Getting Started With Load Cell

Getting Started With Load Cell

What is a load cell?

A load cell (or loadcell) is a transducer that measures mechanical force by producing an electrical signal output. Load cells primarily measure the weight of an object. Today, practically all electronic weighing scales determine weight using load cells. The accuracy with which they measure weight has led to their widespread use. There are many different force sensors, but strain gauge load cells are the most common. Load cells are used in many industries that need high levels of accuracy and precision.

Origin of the load cell

Mechanical lever scales were commonly utilized until strain gauge-based force sensors became the preferred technique for industrial weighing applications. If properly calibrated and maintained, mechanical scales can weigh everything from pills to train carriages precisely and dependably. The operation technique may employ a weight balancing mechanism or the sensing of force generated by mechanical levers. Hydraulic and pneumatic designs were among the first pre-strain gauges load sensors.

Sir Charles Wheatstone, an English physicist, created a bridge circuit that could gauge electrical resistances in 1843. The Wheatstone bridge circuit is the best way to measure how the resistance of strain gauges changes. Although the first bonded resistance wire strain gauge was invented in the 1940s, the new technology did not become technically and commercially practical until modern electronics caught up. However, since then, strain gauges have become increasingly commonplace, not just as components of mechanical scales but also as stand-alone load cells.

Strain gauge load cells are the most common way in the weighing industry today, except in some labs that continue to make use of precise mechanical scales.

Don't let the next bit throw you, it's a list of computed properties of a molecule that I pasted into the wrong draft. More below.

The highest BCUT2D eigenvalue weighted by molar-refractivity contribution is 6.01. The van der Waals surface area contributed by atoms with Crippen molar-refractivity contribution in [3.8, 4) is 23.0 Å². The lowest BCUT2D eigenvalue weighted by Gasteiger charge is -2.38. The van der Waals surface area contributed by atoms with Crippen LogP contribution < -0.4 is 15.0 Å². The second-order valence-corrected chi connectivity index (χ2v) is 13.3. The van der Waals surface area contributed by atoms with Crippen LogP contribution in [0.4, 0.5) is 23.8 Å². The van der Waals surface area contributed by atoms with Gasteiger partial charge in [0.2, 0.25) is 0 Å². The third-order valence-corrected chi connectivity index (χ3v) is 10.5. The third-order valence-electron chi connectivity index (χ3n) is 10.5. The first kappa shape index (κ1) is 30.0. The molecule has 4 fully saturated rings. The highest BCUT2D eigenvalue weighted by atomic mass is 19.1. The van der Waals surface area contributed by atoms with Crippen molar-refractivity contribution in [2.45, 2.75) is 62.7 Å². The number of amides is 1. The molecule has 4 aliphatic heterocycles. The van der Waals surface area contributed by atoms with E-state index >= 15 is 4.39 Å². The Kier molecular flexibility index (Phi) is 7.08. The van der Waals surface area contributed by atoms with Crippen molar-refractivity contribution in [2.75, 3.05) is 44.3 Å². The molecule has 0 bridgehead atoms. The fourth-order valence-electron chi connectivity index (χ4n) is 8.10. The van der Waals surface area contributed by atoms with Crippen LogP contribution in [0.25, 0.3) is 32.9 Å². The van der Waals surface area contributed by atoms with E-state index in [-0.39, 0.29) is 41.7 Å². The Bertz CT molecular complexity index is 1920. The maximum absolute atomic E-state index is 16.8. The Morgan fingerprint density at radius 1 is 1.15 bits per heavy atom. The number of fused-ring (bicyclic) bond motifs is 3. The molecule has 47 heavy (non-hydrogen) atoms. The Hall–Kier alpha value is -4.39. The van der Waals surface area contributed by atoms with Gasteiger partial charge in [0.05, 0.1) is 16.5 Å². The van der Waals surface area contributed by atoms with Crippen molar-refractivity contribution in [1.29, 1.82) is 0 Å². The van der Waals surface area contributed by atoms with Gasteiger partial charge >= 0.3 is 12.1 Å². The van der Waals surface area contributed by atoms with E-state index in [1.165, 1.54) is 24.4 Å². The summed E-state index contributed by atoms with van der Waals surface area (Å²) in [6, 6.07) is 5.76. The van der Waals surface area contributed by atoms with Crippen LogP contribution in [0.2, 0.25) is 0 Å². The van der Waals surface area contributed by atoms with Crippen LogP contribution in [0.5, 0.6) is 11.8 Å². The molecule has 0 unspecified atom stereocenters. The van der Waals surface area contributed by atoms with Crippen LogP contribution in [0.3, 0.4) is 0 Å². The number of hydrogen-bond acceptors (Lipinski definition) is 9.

Pneumatic load cells are occasionally employed when safety and hygiene are essential.

Hydraulic load cells are an option for remote areas because they don't need a power source.

Strain gauge load cells have accuracy ranges of 0.03% to 0.25% full scale and are suited for nearly all industrial applications.

Mechanical platform scales are still often employed in tasks that don't need a high degree of accuracy, such as in bulk material handling and truck weighing. Load cells are commonly used in these applications to detect the forces transferred by mechanical levers because of their natural compatibility with digital, computer-based equipment.

How does a load cell work?

When using load cells, one end of the device is often fastened to a base or frame, leaving the other end free to connect the weight or other weight-bearing component. The load cell's body bends a little bit when force is applied. This process is comparable to what occurs when a fisherman hooks a fish with a fishing rod.

The fisherman will hold the rod securely in their hands as the fish exert a pulling force at the other end of the fishing line. As a result of this force, the fishing rod bends. More significantly, stronger fish generate a more extreme bend.

When this occurs on a load sensor, the deformation is extremely slight and not visible to the human eye. Strain gauges are connected to the load cell body at predetermined positions to detect deformation. This act forces the strain gauges to deform in harmony with the body. According to the amount of deformation generated by the applied load, the resulting movement modifies the electrical resistance of the strain gauges. Electronic signal conditioning converts the measured electrical resistance from the strain gauges into a weight or force reading.

Technology Of A Load Cell

Most load cells have two parts:

  • The main body of the sensor
  • An attached electrical circuit

The main body, which makes up the majority of the load cell's size, is what endures the weight or force. It is often made of high-quality steel or aluminum, which makes it mechanically reliable and ensures predictable and uniform strain distribution.

The electrical circuit is inside the load cell and is firmly attached to the main body. The circuit contains strain-gauges, which are specialized circuit components intended to detect deformations in the main body.

Strain gauges are thin, electrically conducting wires or foil organized in a zig-zag pattern. This design makes them stretch and compression-sensitive throughout their length but insensitive across their width. As a result, they can be placed precisely to detect forces along specific axes. For instance, shear beam load cells include strain gauges angled 45 degrees to the loading axis to maximize shear strain detection running via the load cell.